- Dr. Francesco Giganti is developing and validating an mpMRI scoring system (“PRECISE score”) to create a risk stratified active surveillance program that can identify those men at highest risk of progression and metastatic spread.
- In this project, Dr. Giganti will apply the PRECISE scoring system to identify radiological progression (e.g. growth of tumors on serial scans) using international clinical cohorts of prostate cancer patients on active surveillance. Consensus guidelines for using the PRECISE score for this clinical purpose will be developed.
- If successful, this project will produce a new standardized method for using serial mpMRI to detect aggressive prostate cancer in patients on active surveillance, and allow closer and more accurate monitoring.
What this means to patients: Dr. Giganti is developing a new standardized mpMRI method (“PRECISE score”) for more accurate risk assessment and monitoring of disease progression in prostate cancer patients undergoing active surveillance. This will lead to reduced global incidence of advanced and potentially lethal prostate cancer.
University of California, San Francisco
Mentors: June Chan, ScD; Peter Carroll, MD, MPH; John Witte, PhD
Exploration of Metabolomics for the Prevention of Lethal Prostate Cancer
- Metabolic alterations are known to play a role in the development and progression of prostate cancer. It is unknown whether metabolic alterations may be used as biomarkers to predict patient outcomes or inform clinical treatment selection.
- Dr. Rebecca Graff is studying the potential for metabolic alterations as biomarkers to identify patients with localized prostate cancer who are at risk for developing lethal disease.
- In this project, Dr. Graff will comprehensively characterize the metabolites found in plasma from lethal vs. indolent prostate cancer cases, and identify the metabolic features that predict the development of lethal disease.
- Whether any of the prognostic metabolites differ according to obesity status will be determined.
- A prognostic metabolite signature will be validated using pre- and post-diagnostic blood samples from large, independent prostate cancer patient cohorts.
- If successful, this project will result in a new blood-based biomarker that can identify patients who will develop lethal prostate cancer, enabling more informed treatment decisions to be made.
What this means to patients: Dr. Graff is profiling metabolite alterations in prostate cancer patients in order to develop a biomarker that can be used to identify which patients are at highest risk for developing lethal disease. This will enable more informed treatment decisions for patients and may be leveraged for efforts to develop new targeted treatments.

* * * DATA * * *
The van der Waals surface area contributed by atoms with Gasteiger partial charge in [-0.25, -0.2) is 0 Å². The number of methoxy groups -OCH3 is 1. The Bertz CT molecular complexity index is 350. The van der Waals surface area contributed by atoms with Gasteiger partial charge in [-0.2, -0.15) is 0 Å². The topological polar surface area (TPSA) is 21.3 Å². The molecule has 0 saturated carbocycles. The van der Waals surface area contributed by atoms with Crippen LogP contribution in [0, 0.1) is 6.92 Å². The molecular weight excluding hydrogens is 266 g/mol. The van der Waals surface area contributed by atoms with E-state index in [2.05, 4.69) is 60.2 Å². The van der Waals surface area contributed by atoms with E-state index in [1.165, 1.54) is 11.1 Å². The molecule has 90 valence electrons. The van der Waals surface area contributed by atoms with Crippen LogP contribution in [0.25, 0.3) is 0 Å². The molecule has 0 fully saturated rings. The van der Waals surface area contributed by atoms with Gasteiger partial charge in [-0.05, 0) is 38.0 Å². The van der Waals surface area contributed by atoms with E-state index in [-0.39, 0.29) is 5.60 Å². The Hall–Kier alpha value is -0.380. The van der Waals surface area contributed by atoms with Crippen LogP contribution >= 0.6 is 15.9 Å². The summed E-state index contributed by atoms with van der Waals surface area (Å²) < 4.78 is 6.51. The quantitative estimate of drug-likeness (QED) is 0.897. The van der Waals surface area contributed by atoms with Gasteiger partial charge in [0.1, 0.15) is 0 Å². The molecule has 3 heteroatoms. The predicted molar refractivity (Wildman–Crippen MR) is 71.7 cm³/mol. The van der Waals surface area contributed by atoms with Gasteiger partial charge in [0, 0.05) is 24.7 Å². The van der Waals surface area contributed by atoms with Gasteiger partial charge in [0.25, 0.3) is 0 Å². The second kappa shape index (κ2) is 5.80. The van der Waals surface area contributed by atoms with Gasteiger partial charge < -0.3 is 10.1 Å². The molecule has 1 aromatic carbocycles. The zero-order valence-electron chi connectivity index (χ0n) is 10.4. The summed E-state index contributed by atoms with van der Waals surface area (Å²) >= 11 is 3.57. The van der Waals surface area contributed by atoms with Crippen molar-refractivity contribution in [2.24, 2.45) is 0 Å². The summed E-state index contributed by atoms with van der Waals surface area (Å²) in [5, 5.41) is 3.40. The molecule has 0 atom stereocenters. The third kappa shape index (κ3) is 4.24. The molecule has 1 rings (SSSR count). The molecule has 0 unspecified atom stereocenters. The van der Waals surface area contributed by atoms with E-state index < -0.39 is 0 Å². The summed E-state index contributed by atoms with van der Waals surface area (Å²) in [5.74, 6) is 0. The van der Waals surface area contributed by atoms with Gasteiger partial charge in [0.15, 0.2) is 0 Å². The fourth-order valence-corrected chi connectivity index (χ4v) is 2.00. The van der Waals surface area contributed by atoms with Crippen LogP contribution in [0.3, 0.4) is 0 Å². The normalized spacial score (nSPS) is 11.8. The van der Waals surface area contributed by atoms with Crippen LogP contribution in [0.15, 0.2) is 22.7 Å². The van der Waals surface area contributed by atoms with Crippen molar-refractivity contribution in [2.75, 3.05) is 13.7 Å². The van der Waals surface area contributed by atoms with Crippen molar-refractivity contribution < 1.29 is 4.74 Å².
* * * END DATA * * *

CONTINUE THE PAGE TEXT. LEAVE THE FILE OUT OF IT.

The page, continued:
Baylor College of Medicine
Mentor: Laising Yen, PhD
Investigating the Pathological Role of AZI1 RNA in TMPRSS2-ERG Gene Fusion Formation
- Certain genomic alterations are known to initiate the development of prostate cancer. One of the most frequent is gene fusion of the TMPRSS2 and ERG genes, which occurs in ~50% of cases. This alteration leads to overexpression of the ERG oncogene, which increases cell invasion and proliferation.
- Prior studies have suggested that genomic rearrangements could be driven by RNA molecules that bind to regions of both chromosomes due to sequence homology.
- Dr. Sachin Kumar Gupta is investigating whether RNAs may be responsible for directing the TMPRSS2-ERG gene fusion event that causes prostate cancer.
- Dr. Gupta has identified a cellular RNA (“AZI1”) with a sequence partially resembling that of the TMPRSS2-ERG fusion RNA found in prostate cancer. Overexpression of this RNA could induces gene fusion between the TMPRSS2 and ERG genes in prostate cancer cells that did not previously have the TMPRSS2-ERG fusion.
- In this project, Dr. Gupta will investigate the link between AZI1 RNA expression and TMPRSS2-ERG fusion formation. Whether AZI1 RNA expression correlates with TMPRSS2-ERG genomic fusions in prostate cancer clinical samples, and whether this relationship differs across racial/ethnic minority subpopulations, will be determined.
- The molecular mechanisms by which AZI1 RNA drives formation of the TMPRSS2-ERG fusion will be determined.
- If successful, this project will identify new mechanisms that drive prostate cancer-initiating genomic alterations, and potentially guide strategies to inhibit the development of future tumors.
What this means to patients: Dr. Gupta has discovered an RNA that may induce the gene fusions that drive the development of 50% of prostate cancer cases. This project will validate this phenomenon and describe its mechanisms, which may lead to new strategies to prevent the initiation of prostate cancer.
Columbia University Medical Center
Mentor: Charles Drake, MD, PhD
Association of Circulating Markers of Pro-Tumorigenic Inflammation with Clinical Progression and Race-Ethnicity in Men with Prostate Cancer
- The development of blood-based biomarkers that can monitor or predict responses to therapy in men with prostate cancer is of great clinical importance.
- Cytokines are proteins that are released from cells and regulate the functions of many cell types. Cytokines are best known for their functions in regulating immune responses, but can also regulate tumor growth.
- Dr. Jessica Hawley is studying whether serum cytokine levels and antibodies have potential as biomarkers in prostate cancer patients undergoing various treatments.
- In this project, Dr. Hawley will determine whether serum levels of certain tumor-promoting cytokines change during treatment with androgen deprivation therapy (ADT) or the immunotherapy sipuleucel-T, and correlate with patient outcomes.
- Whether serum cytokine levels are predictive for improved outcomes in African American men being treated with sipuleucel-T will be investigated.